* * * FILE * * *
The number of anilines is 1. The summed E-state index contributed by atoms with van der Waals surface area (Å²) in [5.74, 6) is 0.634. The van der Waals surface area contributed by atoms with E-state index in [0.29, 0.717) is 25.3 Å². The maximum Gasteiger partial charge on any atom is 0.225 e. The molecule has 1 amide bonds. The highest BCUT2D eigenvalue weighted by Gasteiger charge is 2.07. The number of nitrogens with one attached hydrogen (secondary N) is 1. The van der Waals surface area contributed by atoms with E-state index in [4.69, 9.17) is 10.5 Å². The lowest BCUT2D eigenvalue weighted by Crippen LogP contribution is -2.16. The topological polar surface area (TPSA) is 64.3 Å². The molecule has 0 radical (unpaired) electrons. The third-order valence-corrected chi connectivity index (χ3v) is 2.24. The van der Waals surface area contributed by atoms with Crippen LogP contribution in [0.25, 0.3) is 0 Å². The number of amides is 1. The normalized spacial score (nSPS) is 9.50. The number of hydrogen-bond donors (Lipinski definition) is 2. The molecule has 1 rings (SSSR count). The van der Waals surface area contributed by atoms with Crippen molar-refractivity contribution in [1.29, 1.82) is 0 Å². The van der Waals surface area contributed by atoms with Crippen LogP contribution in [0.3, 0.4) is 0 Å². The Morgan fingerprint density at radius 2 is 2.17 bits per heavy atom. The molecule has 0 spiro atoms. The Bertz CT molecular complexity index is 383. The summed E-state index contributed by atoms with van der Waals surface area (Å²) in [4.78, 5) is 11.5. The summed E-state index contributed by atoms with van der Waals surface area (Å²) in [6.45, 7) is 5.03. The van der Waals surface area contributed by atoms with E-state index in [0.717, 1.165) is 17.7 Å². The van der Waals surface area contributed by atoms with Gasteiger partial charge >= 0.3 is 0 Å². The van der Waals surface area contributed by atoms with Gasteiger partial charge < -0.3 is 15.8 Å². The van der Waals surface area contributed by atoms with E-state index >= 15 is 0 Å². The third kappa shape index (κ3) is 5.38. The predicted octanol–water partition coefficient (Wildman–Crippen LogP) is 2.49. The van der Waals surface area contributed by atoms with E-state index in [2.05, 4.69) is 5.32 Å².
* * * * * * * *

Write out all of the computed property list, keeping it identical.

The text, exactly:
The number of anilines is 1. The summed E-state index contributed by atoms with van der Waals surface area (Å²) in [5.74, 6) is 0.634. The van der Waals surface area contributed by atoms with E-state index in [0.29, 0.717) is 25.3 Å². The maximum Gasteiger partial charge on any atom is 0.225 e. The molecule has 1 amide bonds. The highest BCUT2D eigenvalue weighted by Gasteiger charge is 2.07. The number of nitrogens with one attached hydrogen (secondary N) is 1. The van der Waals surface area contributed by atoms with E-state index in [4.69, 9.17) is 10.5 Å². The lowest BCUT2D eigenvalue weighted by Crippen LogP contribution is -2.16. The topological polar surface area (TPSA) is 64.3 Å². The molecule has 0 radical (unpaired) electrons. The third-order valence-corrected chi connectivity index (χ3v) is 2.24. The van der Waals surface area contributed by atoms with Crippen LogP contribution in [0.25, 0.3) is 0 Å². The number of amides is 1. The normalized spacial score (nSPS) is 9.50. The number of hydrogen-bond donors (Lipinski definition) is 2. The molecule has 1 rings (SSSR count). The van der Waals surface area contributed by atoms with Crippen molar-refractivity contribution in [1.29, 1.82) is 0 Å². The van der Waals surface area contributed by atoms with Crippen LogP contribution in [0.3, 0.4) is 0 Å². The Morgan fingerprint density at radius 2 is 2.17 bits per heavy atom. The molecule has 0 spiro atoms. The Bertz CT molecular complexity index is 383. The summed E-state index contributed by atoms with van der Waals surface area (Å²) in [4.78, 5) is 11.5. The summed E-state index contributed by atoms with van der Waals surface area (Å²) in [6.45, 7) is 5.03. The van der Waals surface area contributed by atoms with E-state index in [0.717, 1.165) is 17.7 Å². The van der Waals surface area contributed by atoms with Gasteiger partial charge >= 0.3 is 0 Å². The van der Waals surface area contributed by atoms with Gasteiger partial charge < -0.3 is 15.8 Å². The van der Waals surface area contributed by atoms with E-state index >= 15 is 0 Å². The third kappa shape index (κ3) is 5.38. The predicted octanol–water partition coefficient (Wildman–Crippen LogP) is 2.49. The van der Waals surface area contributed by atoms with E-state index in [2.05, 4.69) is 5.32 Å².